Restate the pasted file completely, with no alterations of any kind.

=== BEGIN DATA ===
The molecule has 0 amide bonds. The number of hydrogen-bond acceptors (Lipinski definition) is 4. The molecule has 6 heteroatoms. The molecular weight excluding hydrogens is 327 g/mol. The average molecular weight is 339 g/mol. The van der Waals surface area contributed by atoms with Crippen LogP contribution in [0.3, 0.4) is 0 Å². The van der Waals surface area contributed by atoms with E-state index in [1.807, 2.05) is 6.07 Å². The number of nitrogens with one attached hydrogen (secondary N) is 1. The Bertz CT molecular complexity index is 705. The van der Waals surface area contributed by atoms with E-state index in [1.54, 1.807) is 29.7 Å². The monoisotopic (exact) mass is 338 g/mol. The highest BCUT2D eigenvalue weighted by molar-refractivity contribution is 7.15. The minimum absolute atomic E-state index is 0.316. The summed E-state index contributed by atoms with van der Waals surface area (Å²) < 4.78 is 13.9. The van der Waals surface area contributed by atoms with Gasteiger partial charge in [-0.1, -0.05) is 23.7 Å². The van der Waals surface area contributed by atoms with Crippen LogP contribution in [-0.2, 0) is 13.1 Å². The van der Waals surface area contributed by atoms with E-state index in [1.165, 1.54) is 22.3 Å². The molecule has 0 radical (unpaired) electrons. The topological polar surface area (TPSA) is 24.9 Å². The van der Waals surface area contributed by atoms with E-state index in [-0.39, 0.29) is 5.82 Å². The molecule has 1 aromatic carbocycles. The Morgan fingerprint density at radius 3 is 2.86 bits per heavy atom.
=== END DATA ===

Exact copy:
The molecule has 0 amide bonds. The number of hydrogen-bond acceptors (Lipinski definition) is 4. The molecule has 6 heteroatoms. The molecular weight excluding hydrogens is 327 g/mol. The average molecular weight is 339 g/mol. The van der Waals surface area contributed by atoms with Crippen LogP contribution in [0.3, 0.4) is 0 Å². The van der Waals surface area contributed by atoms with E-state index in [1.807, 2.05) is 6.07 Å². The number of nitrogens with one attached hydrogen (secondary N) is 1. The Bertz CT molecular complexity index is 705. The van der Waals surface area contributed by atoms with E-state index in [1.54, 1.807) is 29.7 Å². The monoisotopic (exact) mass is 338 g/mol. The highest BCUT2D eigenvalue weighted by molar-refractivity contribution is 7.15. The minimum absolute atomic E-state index is 0.316. The summed E-state index contributed by atoms with van der Waals surface area (Å²) < 4.78 is 13.9. The van der Waals surface area contributed by atoms with Gasteiger partial charge in [-0.1, -0.05) is 23.7 Å². The van der Waals surface area contributed by atoms with Crippen LogP contribution in [-0.2, 0) is 13.1 Å². The van der Waals surface area contributed by atoms with E-state index in [1.165, 1.54) is 22.3 Å². The molecule has 0 radical (unpaired) electrons. The topological polar surface area (TPSA) is 24.9 Å². The van der Waals surface area contributed by atoms with E-state index in [-0.39, 0.29) is 5.82 Å². The molecule has 1 aromatic carbocycles. The Morgan fingerprint density at radius 3 is 2.86 bits per heavy atom.